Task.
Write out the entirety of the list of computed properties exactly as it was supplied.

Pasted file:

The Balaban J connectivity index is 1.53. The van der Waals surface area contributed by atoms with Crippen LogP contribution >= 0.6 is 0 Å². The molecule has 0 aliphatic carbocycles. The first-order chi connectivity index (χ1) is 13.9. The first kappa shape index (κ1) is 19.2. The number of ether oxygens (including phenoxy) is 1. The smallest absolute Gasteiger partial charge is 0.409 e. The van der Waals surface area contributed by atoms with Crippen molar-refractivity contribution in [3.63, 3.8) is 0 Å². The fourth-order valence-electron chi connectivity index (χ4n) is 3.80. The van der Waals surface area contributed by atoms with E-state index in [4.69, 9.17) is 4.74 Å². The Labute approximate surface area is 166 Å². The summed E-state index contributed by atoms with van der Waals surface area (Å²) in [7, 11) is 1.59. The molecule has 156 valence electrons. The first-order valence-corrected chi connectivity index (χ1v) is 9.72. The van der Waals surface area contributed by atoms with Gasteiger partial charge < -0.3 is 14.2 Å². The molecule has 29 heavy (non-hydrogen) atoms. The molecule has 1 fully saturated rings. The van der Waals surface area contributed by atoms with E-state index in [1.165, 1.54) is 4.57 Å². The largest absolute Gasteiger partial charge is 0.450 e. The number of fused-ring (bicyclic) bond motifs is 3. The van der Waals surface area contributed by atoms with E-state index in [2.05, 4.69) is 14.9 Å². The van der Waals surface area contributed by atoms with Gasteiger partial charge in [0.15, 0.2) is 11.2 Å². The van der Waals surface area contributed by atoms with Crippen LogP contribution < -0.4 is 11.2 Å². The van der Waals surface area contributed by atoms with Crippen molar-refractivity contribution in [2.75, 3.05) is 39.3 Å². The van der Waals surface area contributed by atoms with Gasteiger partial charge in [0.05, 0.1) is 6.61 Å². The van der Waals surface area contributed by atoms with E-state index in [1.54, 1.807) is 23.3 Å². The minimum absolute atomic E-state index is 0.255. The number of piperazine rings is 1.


The Balaban J connectivity index is 1.53. The van der Waals surface area contributed by atoms with Crippen LogP contribution >= 0.6 is 0 Å². The molecule has 0 aliphatic carbocycles. The first-order chi connectivity index (χ1) is 13.9. The first kappa shape index (κ1) is 19.2. The number of ether oxygens (including phenoxy) is 1. The smallest absolute Gasteiger partial charge is 0.409 e. The van der Waals surface area contributed by atoms with Crippen molar-refractivity contribution in [3.63, 3.8) is 0 Å². The fourth-order valence-electron chi connectivity index (χ4n) is 3.80. The van der Waals surface area contributed by atoms with E-state index in [4.69, 9.17) is 4.74 Å². The Labute approximate surface area is 166 Å². The summed E-state index contributed by atoms with van der Waals surface area (Å²) in [7, 11) is 1.59. The molecule has 156 valence electrons. The first-order valence-corrected chi connectivity index (χ1v) is 9.72. The van der Waals surface area contributed by atoms with Gasteiger partial charge < -0.3 is 14.2 Å². The molecule has 29 heavy (non-hydrogen) atoms. The molecule has 1 fully saturated rings. The van der Waals surface area contributed by atoms with E-state index in [1.165, 1.54) is 4.57 Å². The largest absolute Gasteiger partial charge is 0.450 e. The number of fused-ring (bicyclic) bond motifs is 3. The van der Waals surface area contributed by atoms with E-state index in [2.05, 4.69) is 14.9 Å². The van der Waals surface area contributed by atoms with Gasteiger partial charge in [0.15, 0.2) is 11.2 Å². The van der Waals surface area contributed by atoms with Crippen LogP contribution < -0.4 is 11.2 Å². The van der Waals surface area contributed by atoms with Crippen molar-refractivity contribution in [2.75, 3.05) is 39.3 Å². The van der Waals surface area contributed by atoms with Gasteiger partial charge in [0.05, 0.1) is 6.61 Å². The van der Waals surface area contributed by atoms with E-state index in [1.54, 1.807) is 23.3 Å². The minimum absolute atomic E-state index is 0.255. The number of piperazine rings is 1.